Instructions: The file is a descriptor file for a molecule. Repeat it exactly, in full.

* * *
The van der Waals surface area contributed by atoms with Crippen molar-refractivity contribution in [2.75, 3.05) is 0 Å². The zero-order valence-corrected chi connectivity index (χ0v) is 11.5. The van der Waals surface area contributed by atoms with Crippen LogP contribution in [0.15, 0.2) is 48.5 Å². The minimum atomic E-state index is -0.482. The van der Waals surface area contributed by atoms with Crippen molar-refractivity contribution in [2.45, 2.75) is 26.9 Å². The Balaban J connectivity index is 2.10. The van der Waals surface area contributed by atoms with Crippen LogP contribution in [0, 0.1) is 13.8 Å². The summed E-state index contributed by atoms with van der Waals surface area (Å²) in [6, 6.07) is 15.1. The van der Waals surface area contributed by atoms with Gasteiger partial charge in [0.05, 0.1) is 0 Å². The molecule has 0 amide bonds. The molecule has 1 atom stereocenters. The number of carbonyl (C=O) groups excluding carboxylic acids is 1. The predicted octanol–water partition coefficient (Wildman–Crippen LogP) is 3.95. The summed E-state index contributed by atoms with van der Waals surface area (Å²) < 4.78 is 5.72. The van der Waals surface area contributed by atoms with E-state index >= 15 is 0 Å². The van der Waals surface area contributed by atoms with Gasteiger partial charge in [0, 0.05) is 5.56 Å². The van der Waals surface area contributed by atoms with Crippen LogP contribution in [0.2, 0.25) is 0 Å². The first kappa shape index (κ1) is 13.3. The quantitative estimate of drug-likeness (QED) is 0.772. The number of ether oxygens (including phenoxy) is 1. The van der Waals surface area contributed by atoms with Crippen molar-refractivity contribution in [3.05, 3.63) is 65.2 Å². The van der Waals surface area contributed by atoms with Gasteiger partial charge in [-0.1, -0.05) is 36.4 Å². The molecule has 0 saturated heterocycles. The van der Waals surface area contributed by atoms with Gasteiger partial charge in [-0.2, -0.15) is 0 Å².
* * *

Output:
The van der Waals surface area contributed by atoms with Crippen molar-refractivity contribution in [2.75, 3.05) is 0 Å². The zero-order valence-corrected chi connectivity index (χ0v) is 11.5. The van der Waals surface area contributed by atoms with Crippen LogP contribution in [0.15, 0.2) is 48.5 Å². The minimum atomic E-state index is -0.482. The van der Waals surface area contributed by atoms with Crippen molar-refractivity contribution in [2.45, 2.75) is 26.9 Å². The Balaban J connectivity index is 2.10. The van der Waals surface area contributed by atoms with Crippen LogP contribution in [0, 0.1) is 13.8 Å². The summed E-state index contributed by atoms with van der Waals surface area (Å²) in [6, 6.07) is 15.1. The van der Waals surface area contributed by atoms with Gasteiger partial charge in [0.05, 0.1) is 0 Å². The molecule has 0 amide bonds. The molecule has 1 atom stereocenters. The number of carbonyl (C=O) groups excluding carboxylic acids is 1. The predicted octanol–water partition coefficient (Wildman–Crippen LogP) is 3.95. The summed E-state index contributed by atoms with van der Waals surface area (Å²) < 4.78 is 5.72. The van der Waals surface area contributed by atoms with E-state index >= 15 is 0 Å². The van der Waals surface area contributed by atoms with Gasteiger partial charge in [0, 0.05) is 5.56 Å². The van der Waals surface area contributed by atoms with Crippen LogP contribution in [0.2, 0.25) is 0 Å². The first kappa shape index (κ1) is 13.3. The quantitative estimate of drug-likeness (QED) is 0.772. The number of ether oxygens (including phenoxy) is 1. The van der Waals surface area contributed by atoms with Crippen molar-refractivity contribution in [3.05, 3.63) is 65.2 Å². The van der Waals surface area contributed by atoms with Gasteiger partial charge in [-0.1, -0.05) is 36.4 Å². The molecule has 0 saturated heterocycles. The van der Waals surface area contributed by atoms with Gasteiger partial charge in [-0.2, -0.15) is 0 Å².